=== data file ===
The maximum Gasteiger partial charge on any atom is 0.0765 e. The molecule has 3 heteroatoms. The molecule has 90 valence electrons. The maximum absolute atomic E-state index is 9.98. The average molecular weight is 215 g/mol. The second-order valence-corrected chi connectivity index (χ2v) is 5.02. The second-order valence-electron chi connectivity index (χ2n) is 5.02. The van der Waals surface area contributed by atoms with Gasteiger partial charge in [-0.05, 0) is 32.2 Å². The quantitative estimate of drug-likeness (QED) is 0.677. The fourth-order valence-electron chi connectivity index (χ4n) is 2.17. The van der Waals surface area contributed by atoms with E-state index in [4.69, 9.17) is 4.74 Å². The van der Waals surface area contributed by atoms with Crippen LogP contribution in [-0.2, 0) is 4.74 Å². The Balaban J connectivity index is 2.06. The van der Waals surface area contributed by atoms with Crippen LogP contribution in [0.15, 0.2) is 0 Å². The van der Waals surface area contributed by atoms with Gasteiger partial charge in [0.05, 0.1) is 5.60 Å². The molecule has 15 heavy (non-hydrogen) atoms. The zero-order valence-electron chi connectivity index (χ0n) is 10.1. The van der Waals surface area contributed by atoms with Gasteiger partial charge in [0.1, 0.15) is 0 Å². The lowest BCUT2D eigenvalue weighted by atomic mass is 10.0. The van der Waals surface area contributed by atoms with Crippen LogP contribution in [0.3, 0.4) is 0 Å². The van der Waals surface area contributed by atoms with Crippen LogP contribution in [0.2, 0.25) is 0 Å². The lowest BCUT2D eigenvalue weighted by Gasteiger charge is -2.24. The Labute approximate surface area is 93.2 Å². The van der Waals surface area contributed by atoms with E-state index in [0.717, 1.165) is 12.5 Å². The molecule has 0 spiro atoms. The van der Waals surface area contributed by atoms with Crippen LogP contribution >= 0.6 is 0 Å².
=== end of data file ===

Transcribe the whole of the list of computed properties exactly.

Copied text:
The maximum Gasteiger partial charge on any atom is 0.0765 e. The molecule has 3 heteroatoms. The molecule has 90 valence electrons. The maximum absolute atomic E-state index is 9.98. The average molecular weight is 215 g/mol. The second-order valence-corrected chi connectivity index (χ2v) is 5.02. The second-order valence-electron chi connectivity index (χ2n) is 5.02. The van der Waals surface area contributed by atoms with Gasteiger partial charge in [-0.05, 0) is 32.2 Å². The quantitative estimate of drug-likeness (QED) is 0.677. The fourth-order valence-electron chi connectivity index (χ4n) is 2.17. The van der Waals surface area contributed by atoms with E-state index in [4.69, 9.17) is 4.74 Å². The van der Waals surface area contributed by atoms with Crippen LogP contribution in [-0.2, 0) is 4.74 Å². The Balaban J connectivity index is 2.06. The van der Waals surface area contributed by atoms with Crippen LogP contribution in [0.15, 0.2) is 0 Å². The van der Waals surface area contributed by atoms with Gasteiger partial charge in [0.05, 0.1) is 5.60 Å². The molecule has 15 heavy (non-hydrogen) atoms. The zero-order valence-electron chi connectivity index (χ0n) is 10.1. The van der Waals surface area contributed by atoms with Gasteiger partial charge in [0.1, 0.15) is 0 Å². The lowest BCUT2D eigenvalue weighted by atomic mass is 10.0. The van der Waals surface area contributed by atoms with Crippen LogP contribution in [0.3, 0.4) is 0 Å². The van der Waals surface area contributed by atoms with Crippen LogP contribution in [0.2, 0.25) is 0 Å². The lowest BCUT2D eigenvalue weighted by Gasteiger charge is -2.24. The Labute approximate surface area is 93.2 Å². The van der Waals surface area contributed by atoms with E-state index in [0.717, 1.165) is 12.5 Å². The molecule has 0 spiro atoms. The van der Waals surface area contributed by atoms with Crippen LogP contribution >= 0.6 is 0 Å².